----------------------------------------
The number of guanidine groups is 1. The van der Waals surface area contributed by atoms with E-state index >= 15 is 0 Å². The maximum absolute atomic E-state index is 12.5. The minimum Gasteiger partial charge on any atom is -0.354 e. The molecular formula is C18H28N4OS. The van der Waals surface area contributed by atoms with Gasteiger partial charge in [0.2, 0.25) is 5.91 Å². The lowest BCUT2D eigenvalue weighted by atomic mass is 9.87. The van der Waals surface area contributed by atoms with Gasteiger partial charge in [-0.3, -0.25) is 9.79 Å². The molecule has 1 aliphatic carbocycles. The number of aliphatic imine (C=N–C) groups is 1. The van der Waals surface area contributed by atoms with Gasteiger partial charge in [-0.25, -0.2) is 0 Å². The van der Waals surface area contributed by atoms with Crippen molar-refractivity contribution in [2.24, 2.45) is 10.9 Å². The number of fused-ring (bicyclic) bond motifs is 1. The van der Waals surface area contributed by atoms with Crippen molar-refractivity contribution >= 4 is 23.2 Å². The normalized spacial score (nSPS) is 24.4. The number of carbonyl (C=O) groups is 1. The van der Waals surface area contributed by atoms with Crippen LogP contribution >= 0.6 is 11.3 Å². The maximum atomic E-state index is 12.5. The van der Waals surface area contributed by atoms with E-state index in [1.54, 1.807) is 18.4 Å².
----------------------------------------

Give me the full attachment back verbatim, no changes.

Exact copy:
The number of guanidine groups is 1. The van der Waals surface area contributed by atoms with E-state index >= 15 is 0 Å². The maximum absolute atomic E-state index is 12.5. The minimum Gasteiger partial charge on any atom is -0.354 e. The molecular formula is C18H28N4OS. The van der Waals surface area contributed by atoms with Gasteiger partial charge in [0.2, 0.25) is 5.91 Å². The lowest BCUT2D eigenvalue weighted by atomic mass is 9.87. The van der Waals surface area contributed by atoms with Gasteiger partial charge in [-0.3, -0.25) is 9.79 Å². The molecule has 1 aliphatic carbocycles. The number of aliphatic imine (C=N–C) groups is 1. The van der Waals surface area contributed by atoms with Gasteiger partial charge in [-0.25, -0.2) is 0 Å². The van der Waals surface area contributed by atoms with Crippen molar-refractivity contribution in [2.24, 2.45) is 10.9 Å². The number of fused-ring (bicyclic) bond motifs is 1. The van der Waals surface area contributed by atoms with Crippen molar-refractivity contribution >= 4 is 23.2 Å². The normalized spacial score (nSPS) is 24.4. The number of carbonyl (C=O) groups is 1. The van der Waals surface area contributed by atoms with Crippen LogP contribution >= 0.6 is 11.3 Å². The maximum atomic E-state index is 12.5. The van der Waals surface area contributed by atoms with E-state index in [1.54, 1.807) is 18.4 Å².